GSBE Weekly Update 09/27/2017
California might spend nearly $10 billion for 119 miles of remote high-speed rail
In March 2017, construction has been underway for the last couple of years for the California High-speed rail. They are working on more than 119 miles of the system from Silicon Valley to the Central Valley, with expected passenger service in 2025. A timeline for building south to Anaheim has not yet been determined, but passenger service is scheduled to start in 2029. Phase 2 would connect Los Angeles Union Station to San Diego and Merced to Sacramento.
The projects current $9.4 billion in federal money, state money and bonds might be enough to complete 119 miles of the rail line from Madera to the north of Bakersfield. It is not clear that they can complete that section around 2020-2022 with the existing money. And even more uncertain to complete electrical power systems, signals or to buy trains. That section would definitely be vastly unprofitable and would not be able to pay back the bonds.
The original plan pitched to bond voters as focusing on Los Angeles to San Francisco, was replaced with an initial 32-mile segment under construction between Fresno and Madera counties.
The project is supposed to open in legs. The first, connecting San Jose to the Central Valley, is scheduled to begin passenger service in 2025. Stops along this leg will include San Jose, Gilroy, Merced, Madera, Fresno, Tulare County, and Bakersfield.
The second leg, expected to open in 2029, will build out tracks from San Jose to San Francisco’s Transbay Terminal, including a Peninsula stop in Millbrae; and south from Bakersfield to Anaheim, with stops in Palmdale, Downtown Los Angeles, and at Burbank Airport.
The proposed timeline on the later extensions of the project is to add a 110-mile Sacramento extension, connecting to Modesto and Stockton on its way, and a 167-mile segment that snakes east from Los Angeles through the San Gabriel Valley to the Inland Empire, and eventually down south to San Diego.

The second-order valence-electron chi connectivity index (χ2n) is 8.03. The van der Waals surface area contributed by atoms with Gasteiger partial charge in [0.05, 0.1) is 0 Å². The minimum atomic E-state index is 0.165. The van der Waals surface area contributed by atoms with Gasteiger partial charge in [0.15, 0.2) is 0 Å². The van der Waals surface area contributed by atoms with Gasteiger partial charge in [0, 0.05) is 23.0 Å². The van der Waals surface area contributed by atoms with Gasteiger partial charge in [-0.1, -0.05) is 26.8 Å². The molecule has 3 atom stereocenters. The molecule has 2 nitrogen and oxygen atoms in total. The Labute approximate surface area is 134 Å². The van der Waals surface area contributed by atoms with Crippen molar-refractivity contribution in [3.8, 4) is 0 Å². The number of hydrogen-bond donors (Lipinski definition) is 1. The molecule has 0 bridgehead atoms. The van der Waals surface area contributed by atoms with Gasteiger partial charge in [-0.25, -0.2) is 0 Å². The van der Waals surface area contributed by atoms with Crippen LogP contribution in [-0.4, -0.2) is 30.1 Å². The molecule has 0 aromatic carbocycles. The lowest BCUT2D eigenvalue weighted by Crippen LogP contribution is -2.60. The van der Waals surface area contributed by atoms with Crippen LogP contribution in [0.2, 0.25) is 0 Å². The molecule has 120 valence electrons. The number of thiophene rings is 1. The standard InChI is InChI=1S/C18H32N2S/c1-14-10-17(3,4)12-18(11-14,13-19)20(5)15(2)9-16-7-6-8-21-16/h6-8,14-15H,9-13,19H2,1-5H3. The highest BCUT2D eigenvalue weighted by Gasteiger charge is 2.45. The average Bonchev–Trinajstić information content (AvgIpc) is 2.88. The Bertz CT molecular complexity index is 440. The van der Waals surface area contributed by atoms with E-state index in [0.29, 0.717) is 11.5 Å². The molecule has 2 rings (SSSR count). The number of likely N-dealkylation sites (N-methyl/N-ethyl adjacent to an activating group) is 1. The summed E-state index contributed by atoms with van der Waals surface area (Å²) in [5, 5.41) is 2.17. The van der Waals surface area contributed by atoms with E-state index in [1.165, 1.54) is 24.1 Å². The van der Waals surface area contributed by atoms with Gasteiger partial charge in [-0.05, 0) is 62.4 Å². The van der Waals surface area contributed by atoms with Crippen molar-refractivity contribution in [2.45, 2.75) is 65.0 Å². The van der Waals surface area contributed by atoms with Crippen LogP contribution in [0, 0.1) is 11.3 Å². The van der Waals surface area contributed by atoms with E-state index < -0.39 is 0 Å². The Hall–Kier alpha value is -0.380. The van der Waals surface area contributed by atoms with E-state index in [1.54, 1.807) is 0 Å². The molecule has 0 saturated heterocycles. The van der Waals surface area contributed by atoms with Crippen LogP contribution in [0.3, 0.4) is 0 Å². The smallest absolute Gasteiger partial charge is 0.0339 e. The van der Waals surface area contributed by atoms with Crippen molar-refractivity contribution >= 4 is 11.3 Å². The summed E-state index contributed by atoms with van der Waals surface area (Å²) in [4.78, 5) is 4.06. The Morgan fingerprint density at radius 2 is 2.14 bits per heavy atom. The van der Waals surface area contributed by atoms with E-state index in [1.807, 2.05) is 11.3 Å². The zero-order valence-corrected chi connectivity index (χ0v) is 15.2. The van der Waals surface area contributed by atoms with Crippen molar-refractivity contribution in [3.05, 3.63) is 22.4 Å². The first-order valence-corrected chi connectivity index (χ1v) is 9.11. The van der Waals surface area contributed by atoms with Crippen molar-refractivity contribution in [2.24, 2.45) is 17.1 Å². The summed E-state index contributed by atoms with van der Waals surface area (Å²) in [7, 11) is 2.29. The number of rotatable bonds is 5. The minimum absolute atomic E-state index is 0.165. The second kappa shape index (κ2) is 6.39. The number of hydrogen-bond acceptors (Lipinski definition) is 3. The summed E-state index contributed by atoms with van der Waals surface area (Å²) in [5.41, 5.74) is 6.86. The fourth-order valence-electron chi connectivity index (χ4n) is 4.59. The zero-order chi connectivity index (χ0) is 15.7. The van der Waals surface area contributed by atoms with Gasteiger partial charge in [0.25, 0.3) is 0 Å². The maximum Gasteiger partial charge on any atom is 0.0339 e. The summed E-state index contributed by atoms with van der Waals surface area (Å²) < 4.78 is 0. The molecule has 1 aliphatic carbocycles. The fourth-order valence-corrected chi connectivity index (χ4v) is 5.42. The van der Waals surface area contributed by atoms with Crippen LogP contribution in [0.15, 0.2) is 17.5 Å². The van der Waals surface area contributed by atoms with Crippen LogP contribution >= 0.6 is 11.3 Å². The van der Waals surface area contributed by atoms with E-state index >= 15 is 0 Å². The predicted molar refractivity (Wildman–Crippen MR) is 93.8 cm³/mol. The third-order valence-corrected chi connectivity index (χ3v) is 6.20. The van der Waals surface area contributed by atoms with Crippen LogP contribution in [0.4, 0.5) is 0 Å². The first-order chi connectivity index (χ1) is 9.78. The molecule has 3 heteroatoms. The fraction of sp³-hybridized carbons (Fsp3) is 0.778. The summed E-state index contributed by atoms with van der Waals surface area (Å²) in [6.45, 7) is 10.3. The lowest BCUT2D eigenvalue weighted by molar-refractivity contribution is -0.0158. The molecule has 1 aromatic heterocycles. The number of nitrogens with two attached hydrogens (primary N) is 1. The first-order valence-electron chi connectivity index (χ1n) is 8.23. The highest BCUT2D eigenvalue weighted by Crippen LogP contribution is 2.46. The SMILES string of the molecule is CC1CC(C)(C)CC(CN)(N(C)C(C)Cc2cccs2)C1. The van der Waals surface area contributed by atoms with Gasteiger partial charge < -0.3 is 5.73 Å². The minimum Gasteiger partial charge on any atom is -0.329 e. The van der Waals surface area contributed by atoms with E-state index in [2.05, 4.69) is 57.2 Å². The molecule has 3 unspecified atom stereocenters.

The High-Speed Rail Authority officially broke ground on the project in Fresno back in early 2015. Since then, construction crews have been working on a 119-mile segment of track in the Central Valley. For now, this means building out the track’s right of way and its necessary bridges, trenches, and under crossings.
An unreleased Federal Rail Administration risk analysis from earlier this year said the project was running significantly over budget and behind schedule.
The train is a frequent target for more sweeping legislative change on the state level. A statewide ballot proposition last November not-so-subtly targeted the train by proposing a constitutional amendment to require voter approval for “megaprojects” costing more than $2 billion. Another potential amendment on the ballot next June could derail one of the train’s funding mechanisms.
The Tutor Perini group was awarded a contract of about $1 billion for the Fresno-Madera construction segment in mid-2013. It was the first of three contracts that have been awarded, totaling nearly $3 billion, to build about 119 miles of the rail line from Madera to the north of Bakersfield.
A separate contract was awarded earlier in 2013 for Caltrans to handle the relocation of Highway 99. At that time, the two state agencies agreed on a price of $225.9 million for shoving the highway lanes west by about 100 feet between Ashlan and Clinton avenues through central Fresno and rebuilding several overpasses and interchanges.
Three years on, it’s going to cost an extra $35 million for the state Department of Transportation to fulfill its obligations. And changes to the contract are expected to push the schedule from its original completion deadline of June 2018 to December 2018.
So at least $260 million to move 2 miles of highway 99.
Caltrans also experienced difficulty in acquiring the property it needs for the work.